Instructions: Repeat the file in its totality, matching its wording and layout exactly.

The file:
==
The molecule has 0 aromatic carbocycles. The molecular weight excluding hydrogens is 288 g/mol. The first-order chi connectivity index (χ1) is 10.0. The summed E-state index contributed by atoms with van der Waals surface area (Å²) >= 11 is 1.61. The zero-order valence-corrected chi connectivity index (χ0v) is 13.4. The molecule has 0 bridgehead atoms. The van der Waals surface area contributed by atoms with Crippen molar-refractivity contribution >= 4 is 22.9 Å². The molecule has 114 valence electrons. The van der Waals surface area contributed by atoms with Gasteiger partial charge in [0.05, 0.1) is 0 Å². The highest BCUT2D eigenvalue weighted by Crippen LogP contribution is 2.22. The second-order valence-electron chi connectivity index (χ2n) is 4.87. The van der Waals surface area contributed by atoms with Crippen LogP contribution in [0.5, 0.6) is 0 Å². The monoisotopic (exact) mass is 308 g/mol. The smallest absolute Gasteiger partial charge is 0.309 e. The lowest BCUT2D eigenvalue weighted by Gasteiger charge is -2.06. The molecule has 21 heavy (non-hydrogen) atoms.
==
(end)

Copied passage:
The molecule has 0 aromatic carbocycles. The molecular weight excluding hydrogens is 288 g/mol. The first-order chi connectivity index (χ1) is 10.0. The summed E-state index contributed by atoms with van der Waals surface area (Å²) >= 11 is 1.61. The zero-order valence-corrected chi connectivity index (χ0v) is 13.4. The molecule has 0 bridgehead atoms. The van der Waals surface area contributed by atoms with Crippen molar-refractivity contribution >= 4 is 22.9 Å². The molecule has 114 valence electrons. The van der Waals surface area contributed by atoms with Gasteiger partial charge in [0.05, 0.1) is 0 Å². The highest BCUT2D eigenvalue weighted by Crippen LogP contribution is 2.22. The second-order valence-electron chi connectivity index (χ2n) is 4.87. The van der Waals surface area contributed by atoms with Crippen LogP contribution in [0.5, 0.6) is 0 Å². The monoisotopic (exact) mass is 308 g/mol. The smallest absolute Gasteiger partial charge is 0.309 e. The lowest BCUT2D eigenvalue weighted by Gasteiger charge is -2.06. The molecule has 21 heavy (non-hydrogen) atoms.